path("see_request/", core_views.see_request),
    path("user_info/", core_views.user_info),
]

With the URL added, you can visit http://127.0.0.1/user_info/ to see what HttpRequest.user contains. If you’re not logged in, then you’ll see the following result:

Selected HttpRequest.user attributes:

username:
is_anonymous: True
is_staff:     False
is_superuser: False
is_active:    False

Log in to the admin area using the superuser credentials you created by visiting http://127.0.0.1/admin/. Once you’re signed in, go back to /user_info/ and notice the difference:

Selected HttpRequest.user attributes:

username:     superuser
is_anonymous: False
is_staff:     True
is_superuser: True
is_active:    True

With a logged-in user, is_anonymous changes from True to False. The username attribute tells you who the user is. In this case, you’re logged in with the superuser account you created using the manage.py createsuperuser command. The is_staff, is_superuser, and is_active attributes are now all True.

Django uses sessions to manage the state of a user. Sessions are managed through middleware. You can read more about these concepts in the Django documentation on sessions and middleware.

Implementing Django View Authorization

Creating a Django view with authorization is a matter of inspecting the HttpRequest.user object and seeing if the user is allowed to visit your page. What do you do if the user isn’t logged in or doesn’t have access?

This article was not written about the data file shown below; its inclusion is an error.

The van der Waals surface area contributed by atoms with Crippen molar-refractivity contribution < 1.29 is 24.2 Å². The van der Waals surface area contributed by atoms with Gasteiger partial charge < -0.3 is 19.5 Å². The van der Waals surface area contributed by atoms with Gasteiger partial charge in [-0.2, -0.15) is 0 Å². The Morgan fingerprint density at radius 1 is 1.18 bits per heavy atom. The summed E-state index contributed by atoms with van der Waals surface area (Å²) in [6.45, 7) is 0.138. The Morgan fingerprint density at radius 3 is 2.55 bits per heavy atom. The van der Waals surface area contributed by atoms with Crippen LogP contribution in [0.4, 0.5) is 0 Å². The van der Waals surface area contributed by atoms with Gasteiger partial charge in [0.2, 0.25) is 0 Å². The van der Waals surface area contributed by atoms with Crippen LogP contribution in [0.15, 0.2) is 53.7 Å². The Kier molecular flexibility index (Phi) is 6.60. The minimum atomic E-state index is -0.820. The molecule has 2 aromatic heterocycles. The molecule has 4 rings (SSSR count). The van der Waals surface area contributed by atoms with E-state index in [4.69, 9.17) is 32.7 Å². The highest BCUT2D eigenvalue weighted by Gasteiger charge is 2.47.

If the user isn’t logged in, then it would be nice to send them to the login page, and when they’re done logging in, bring them back to where they were. Doing so involves a fair amount of logic, but luckily Django comes with some tools to help you do it quickly.

Restricting Views to Logged-In Users

Django supports different ways of controlling what users can see and do. It includes a full mechanism for groups and permissions and a lighter-weight system based on users’ accounts. This tutorial will focus on the latter.

Python has a feature called decorators. A decorator is a way of wrapping a function with another function. Django uses these decorators to help enforce authentication. For more about how decorators work, check out the Primer on Python Decorators.

In Django, you use decorators to wrap your view. The decorator then gets called before your view and can stop your view from being called if necessary. This is useful for authentication as it checks whether to let a user actually visit the view. Here’s the syntax: